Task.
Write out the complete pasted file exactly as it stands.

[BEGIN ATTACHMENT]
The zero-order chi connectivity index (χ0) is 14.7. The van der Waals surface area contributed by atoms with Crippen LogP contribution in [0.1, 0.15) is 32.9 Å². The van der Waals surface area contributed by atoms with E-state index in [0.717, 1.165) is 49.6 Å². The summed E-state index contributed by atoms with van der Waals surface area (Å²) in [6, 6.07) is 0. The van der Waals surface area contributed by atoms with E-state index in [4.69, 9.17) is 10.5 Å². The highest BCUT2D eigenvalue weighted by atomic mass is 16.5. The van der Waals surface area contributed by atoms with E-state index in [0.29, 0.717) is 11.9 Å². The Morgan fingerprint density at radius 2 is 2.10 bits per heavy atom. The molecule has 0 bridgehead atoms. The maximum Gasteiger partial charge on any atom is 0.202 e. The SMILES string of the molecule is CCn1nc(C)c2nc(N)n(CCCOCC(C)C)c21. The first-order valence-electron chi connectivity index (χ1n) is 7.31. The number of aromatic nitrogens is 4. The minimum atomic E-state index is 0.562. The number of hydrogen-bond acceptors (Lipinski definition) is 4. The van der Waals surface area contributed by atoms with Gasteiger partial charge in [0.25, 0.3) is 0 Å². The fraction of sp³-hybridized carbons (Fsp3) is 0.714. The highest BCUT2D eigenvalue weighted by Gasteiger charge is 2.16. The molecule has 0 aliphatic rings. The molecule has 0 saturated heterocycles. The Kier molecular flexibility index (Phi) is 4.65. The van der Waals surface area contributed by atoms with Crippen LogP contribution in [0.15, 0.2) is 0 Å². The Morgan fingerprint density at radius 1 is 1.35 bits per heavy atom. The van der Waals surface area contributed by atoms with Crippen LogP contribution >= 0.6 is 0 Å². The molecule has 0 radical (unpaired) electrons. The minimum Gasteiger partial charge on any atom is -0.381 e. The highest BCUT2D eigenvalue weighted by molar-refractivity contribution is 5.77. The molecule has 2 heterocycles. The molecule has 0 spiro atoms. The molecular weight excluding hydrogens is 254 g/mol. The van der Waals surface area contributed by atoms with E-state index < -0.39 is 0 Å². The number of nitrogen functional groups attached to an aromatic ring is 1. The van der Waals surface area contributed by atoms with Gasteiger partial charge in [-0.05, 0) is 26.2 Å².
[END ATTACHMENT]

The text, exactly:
The zero-order chi connectivity index (χ0) is 14.7. The van der Waals surface area contributed by atoms with Crippen LogP contribution in [0.1, 0.15) is 32.9 Å². The van der Waals surface area contributed by atoms with E-state index in [0.717, 1.165) is 49.6 Å². The summed E-state index contributed by atoms with van der Waals surface area (Å²) in [6, 6.07) is 0. The van der Waals surface area contributed by atoms with E-state index in [4.69, 9.17) is 10.5 Å². The highest BCUT2D eigenvalue weighted by atomic mass is 16.5. The van der Waals surface area contributed by atoms with E-state index in [0.29, 0.717) is 11.9 Å². The Morgan fingerprint density at radius 2 is 2.10 bits per heavy atom. The molecule has 0 bridgehead atoms. The maximum Gasteiger partial charge on any atom is 0.202 e. The SMILES string of the molecule is CCn1nc(C)c2nc(N)n(CCCOCC(C)C)c21. The first-order valence-electron chi connectivity index (χ1n) is 7.31. The number of aromatic nitrogens is 4. The minimum atomic E-state index is 0.562. The number of hydrogen-bond acceptors (Lipinski definition) is 4. The van der Waals surface area contributed by atoms with Gasteiger partial charge in [0.25, 0.3) is 0 Å². The fraction of sp³-hybridized carbons (Fsp3) is 0.714. The highest BCUT2D eigenvalue weighted by Gasteiger charge is 2.16. The molecule has 0 aliphatic rings. The molecule has 0 saturated heterocycles. The Kier molecular flexibility index (Phi) is 4.65. The van der Waals surface area contributed by atoms with Crippen LogP contribution in [0.15, 0.2) is 0 Å². The Morgan fingerprint density at radius 1 is 1.35 bits per heavy atom. The van der Waals surface area contributed by atoms with Crippen LogP contribution >= 0.6 is 0 Å². The molecule has 0 radical (unpaired) electrons. The minimum Gasteiger partial charge on any atom is -0.381 e. The highest BCUT2D eigenvalue weighted by molar-refractivity contribution is 5.77. The molecule has 2 heterocycles. The molecule has 0 spiro atoms. The molecular weight excluding hydrogens is 254 g/mol. The van der Waals surface area contributed by atoms with E-state index < -0.39 is 0 Å². The number of nitrogen functional groups attached to an aromatic ring is 1. The van der Waals surface area contributed by atoms with Gasteiger partial charge in [-0.05, 0) is 26.2 Å².